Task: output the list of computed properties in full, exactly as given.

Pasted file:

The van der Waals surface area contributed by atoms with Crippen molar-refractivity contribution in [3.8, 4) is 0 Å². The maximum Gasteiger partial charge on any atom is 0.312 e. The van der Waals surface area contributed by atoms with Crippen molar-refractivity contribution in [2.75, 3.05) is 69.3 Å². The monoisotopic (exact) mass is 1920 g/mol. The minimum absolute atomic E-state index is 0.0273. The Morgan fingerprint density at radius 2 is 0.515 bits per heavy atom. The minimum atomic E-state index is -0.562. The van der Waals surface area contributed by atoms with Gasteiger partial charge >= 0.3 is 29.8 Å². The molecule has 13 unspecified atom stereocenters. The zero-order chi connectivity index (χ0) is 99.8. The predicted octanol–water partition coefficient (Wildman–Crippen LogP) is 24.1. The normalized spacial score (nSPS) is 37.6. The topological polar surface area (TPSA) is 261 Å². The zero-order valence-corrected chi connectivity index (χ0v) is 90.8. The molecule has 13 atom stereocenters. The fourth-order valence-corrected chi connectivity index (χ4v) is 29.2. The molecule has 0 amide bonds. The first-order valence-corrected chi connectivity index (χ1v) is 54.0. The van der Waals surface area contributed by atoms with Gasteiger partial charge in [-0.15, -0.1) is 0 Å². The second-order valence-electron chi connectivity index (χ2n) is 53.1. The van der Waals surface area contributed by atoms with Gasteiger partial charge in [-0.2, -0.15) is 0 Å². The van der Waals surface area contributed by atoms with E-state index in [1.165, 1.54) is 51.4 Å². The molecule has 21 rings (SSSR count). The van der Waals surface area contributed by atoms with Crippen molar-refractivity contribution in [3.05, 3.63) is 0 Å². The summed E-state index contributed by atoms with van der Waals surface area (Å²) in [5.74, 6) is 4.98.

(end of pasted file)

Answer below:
The van der Waals surface area contributed by atoms with Crippen molar-refractivity contribution in [3.8, 4) is 0 Å². The maximum Gasteiger partial charge on any atom is 0.312 e. The van der Waals surface area contributed by atoms with Crippen molar-refractivity contribution in [2.75, 3.05) is 69.3 Å². The monoisotopic (exact) mass is 1920 g/mol. The minimum absolute atomic E-state index is 0.0273. The Morgan fingerprint density at radius 2 is 0.515 bits per heavy atom. The minimum atomic E-state index is -0.562. The van der Waals surface area contributed by atoms with Gasteiger partial charge >= 0.3 is 29.8 Å². The molecule has 13 unspecified atom stereocenters. The zero-order chi connectivity index (χ0) is 99.8. The predicted octanol–water partition coefficient (Wildman–Crippen LogP) is 24.1. The normalized spacial score (nSPS) is 37.6. The topological polar surface area (TPSA) is 261 Å². The zero-order valence-corrected chi connectivity index (χ0v) is 90.8. The molecule has 13 atom stereocenters. The fourth-order valence-corrected chi connectivity index (χ4v) is 29.2. The molecule has 0 amide bonds. The first-order valence-corrected chi connectivity index (χ1v) is 54.0. The van der Waals surface area contributed by atoms with Gasteiger partial charge in [-0.15, -0.1) is 0 Å². The second-order valence-electron chi connectivity index (χ2n) is 53.1. The van der Waals surface area contributed by atoms with Gasteiger partial charge in [-0.2, -0.15) is 0 Å². The van der Waals surface area contributed by atoms with E-state index in [1.165, 1.54) is 51.4 Å². The molecule has 21 rings (SSSR count). The van der Waals surface area contributed by atoms with Crippen molar-refractivity contribution in [3.05, 3.63) is 0 Å². The summed E-state index contributed by atoms with van der Waals surface area (Å²) in [5.74, 6) is 4.98.